are papal canonizations a good idea?

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I love saints. I’ve enjoyed reading their stories and biographies since I was a child. Though I’m not a fan of gory displays of relics, I do get emotional when I visit the tombs or shrines of saints. Holy women and men who have gone before us are our heroes, our mentors, and our partners in prayer. We offer our intentions to them, knowing that they will pray with us.

I love saints, but am becoming more and more disillusioned with the saint making process. It is costly and bureaucratic. Official saint-dom comes to those who have supporters with the sufficient resources, both financial and human, to navigate the long process through the necessary Vatican channels. It is also becoming increasingly political, granting official recognition not only to the person being raised but to the ideologies and theological leanings of their followers.

My disillusionment is fed with the current trend putting almost all the 20th century popes on the track to sainthood. And, in the case of John Paul II, a questionably fast track. Here is a quick run-down. Pius X is already canonized. Causes have been opened for Popes Pius XII (questions of his WWII efforts have stymied its progress), Paul VI, and John Paul I. John XXIII and John Paul II have already been beatified.

The upcoming dual canonization of Blesseds John XXIII and John Paul II is seen by some as an astute move by Pope Francis. We can only imagine the mountain of unfinished tasks that a new pope inherits. In one fell swoop, Francis has closed two high profile files on his desk. The shared ceremony is also seen as a bridge-builder between the more liberal supporters of John XXIII and the more conservative supporters of John Paul II.

Should we be in such a rush to canonize popes? Should they be canonized at all? I wrote a short piece for the NCR Today blog wondering what Pope Francis really thinks of these and other papal canonizations. I wonder, because Francis is constantly promoting a poorer, more simple and humble church and reminding church leaders to eschew all glory and excessive trappings. Beatifications and canonizations are not only expensive, but they are also all about status – granted, the heavenly kind.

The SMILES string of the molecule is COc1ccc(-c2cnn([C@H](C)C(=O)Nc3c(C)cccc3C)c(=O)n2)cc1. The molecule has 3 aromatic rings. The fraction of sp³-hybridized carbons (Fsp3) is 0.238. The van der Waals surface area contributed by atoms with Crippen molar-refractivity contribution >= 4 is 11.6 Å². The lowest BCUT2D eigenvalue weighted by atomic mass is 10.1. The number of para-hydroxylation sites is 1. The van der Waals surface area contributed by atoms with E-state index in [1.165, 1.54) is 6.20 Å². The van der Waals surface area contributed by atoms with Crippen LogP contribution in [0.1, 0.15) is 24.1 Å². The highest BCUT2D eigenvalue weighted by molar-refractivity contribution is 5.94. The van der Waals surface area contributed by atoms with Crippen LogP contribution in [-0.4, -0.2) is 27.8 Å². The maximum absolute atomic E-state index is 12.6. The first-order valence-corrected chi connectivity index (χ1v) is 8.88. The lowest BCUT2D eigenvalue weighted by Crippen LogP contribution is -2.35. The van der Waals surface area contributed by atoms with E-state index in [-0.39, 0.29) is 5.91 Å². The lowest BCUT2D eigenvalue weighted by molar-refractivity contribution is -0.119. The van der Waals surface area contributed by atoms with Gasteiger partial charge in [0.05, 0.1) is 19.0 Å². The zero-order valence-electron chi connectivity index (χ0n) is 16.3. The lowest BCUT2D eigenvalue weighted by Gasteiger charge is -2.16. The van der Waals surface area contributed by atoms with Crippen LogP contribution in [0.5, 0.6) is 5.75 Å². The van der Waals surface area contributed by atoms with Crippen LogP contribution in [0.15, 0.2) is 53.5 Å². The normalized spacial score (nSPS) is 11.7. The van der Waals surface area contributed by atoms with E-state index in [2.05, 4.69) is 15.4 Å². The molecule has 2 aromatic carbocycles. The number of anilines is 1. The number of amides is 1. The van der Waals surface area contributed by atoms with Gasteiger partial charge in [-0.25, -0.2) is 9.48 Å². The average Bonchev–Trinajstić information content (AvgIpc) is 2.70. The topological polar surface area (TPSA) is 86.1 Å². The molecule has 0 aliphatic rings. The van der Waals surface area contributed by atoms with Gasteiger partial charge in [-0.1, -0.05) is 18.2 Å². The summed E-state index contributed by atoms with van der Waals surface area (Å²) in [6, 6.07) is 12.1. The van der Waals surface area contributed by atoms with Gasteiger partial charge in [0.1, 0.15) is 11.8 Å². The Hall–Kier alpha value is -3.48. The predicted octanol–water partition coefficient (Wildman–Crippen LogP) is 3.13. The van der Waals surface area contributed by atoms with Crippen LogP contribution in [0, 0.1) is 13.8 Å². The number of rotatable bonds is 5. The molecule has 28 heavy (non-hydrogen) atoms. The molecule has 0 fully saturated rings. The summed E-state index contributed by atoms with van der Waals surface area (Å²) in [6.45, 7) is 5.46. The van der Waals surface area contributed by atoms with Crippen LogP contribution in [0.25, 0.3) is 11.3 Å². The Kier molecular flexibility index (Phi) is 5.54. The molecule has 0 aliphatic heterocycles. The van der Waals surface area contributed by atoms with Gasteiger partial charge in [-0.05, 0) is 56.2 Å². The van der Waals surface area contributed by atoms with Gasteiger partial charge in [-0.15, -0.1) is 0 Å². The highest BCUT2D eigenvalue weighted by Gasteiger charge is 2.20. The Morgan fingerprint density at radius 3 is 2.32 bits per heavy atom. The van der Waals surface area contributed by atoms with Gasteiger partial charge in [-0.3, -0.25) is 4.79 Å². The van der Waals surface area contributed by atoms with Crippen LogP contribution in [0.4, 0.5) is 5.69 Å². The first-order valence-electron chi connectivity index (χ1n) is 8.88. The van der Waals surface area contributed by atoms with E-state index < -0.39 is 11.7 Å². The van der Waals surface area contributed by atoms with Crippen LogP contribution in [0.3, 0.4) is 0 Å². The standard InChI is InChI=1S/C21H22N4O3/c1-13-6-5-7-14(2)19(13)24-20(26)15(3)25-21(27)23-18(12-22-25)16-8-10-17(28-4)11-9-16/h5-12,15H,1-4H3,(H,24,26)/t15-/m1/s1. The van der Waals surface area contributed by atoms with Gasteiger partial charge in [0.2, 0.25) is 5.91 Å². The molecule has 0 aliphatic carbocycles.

amidst struggles, confusion and despair, I believe

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Here is another column I wrote for the Prairie Messenger. It’s another reflection on my recent visit to Rome and St. Peter’s Basilica.

Amidst struggles, confusion and despair, I believe

praying with john xxiii

I’m back from Rome, still heavy headed from jet-lag. I didn’t have much time for extra reading while I was there. The days were filled with meetings, and discussions continued into late night hours. Today, I tried to catch up on church news. And, what news!

photo by Isabella R. Moyer

At last month’s Synod of Bishops, Cardinal Tarcisio Bertone, the Vatican’s Secretariat of State, made an announcement that all clergy visiting the Vatican should wear cassocks. The foundation for the request came from a 1982 letter written by Pope John Paul II asking priests to wear the more formal dress as a “distinguishing mark” which contributes to “the beauty of the priest in his external behavior.” It must be clarified, that this request was made during a Synod devoted to the New Evangelization; studying ways and means to bring disaffected, disillusioned and distanced Catholics back into the folds of the Church.

The second piece of news was the announcement that Fr. Roy Bourgeois, a member of Maryknoll for 45 years who had come under scrutiny for his support of women’s ordination, was dismissed from the order by the Vatican’s doctrinal congregation in October. The National Catholic Reporter has been updating the news all day.

Reaction to the first story has been one of incredulity. Yet again, the men at the Vatican appear to have lost all sense of reality. With all the crises that face our world and church, they are focusing on garments. At a time when many women and men are disgusted with clericalism, they want to bring back an old symbol of clerical exclusivity.

The dismissal of Fr. Roy Bourgeois, from both his religious order and the priesthood, has discussion boards fuming with the obvious injustice of it all. Priests and bishops, who were found guilty of sexual abuse of children, or the cover-up of that abuse, were not treated as harshly. Some, like Cardinal Law, ended up in cushy Vatican positions. The crime that will get you kicked out in record time is to speak out, publicly and loudly, for women’s ordination.

My one goal with this recent trip to Rome was to spend time at the tomb of Blessed John XXIII. We sat quietly in prayer, ending our meditation with a recitation of the Creed to commemorate the Year of Faith. The Creed is the foundation of our faith. It is the prayer we recite, or is recited for us, as we are welcomed into the Church – the Body of Christ. We believe in God our Creator. We believe in Jesus Christ, God’s son and our redeemer. We believe in the Holy Spirit, giver of wisdom and of life. And, yes, we believe in one, holy, catholic and apostolic church. But, it is getting harder and harder to believe some of the nonsense that is coming from our church.

photo by Isabella R. Moyer

Pope John XXIII inspired the church to fling open her windows so the stale air of centuries past may be open to the freely blowing breezes of the Holy Spirit. He urged the people of God to ignore prophets of doom and gloom, to embrace the good news of the gospel so it may be lived in all corners of the world. He opened his arms to the world and other religions, so we may celebrate what unites us and collaborate in bringing justice and peace to all.

Blessed John XXIII…..pray for us.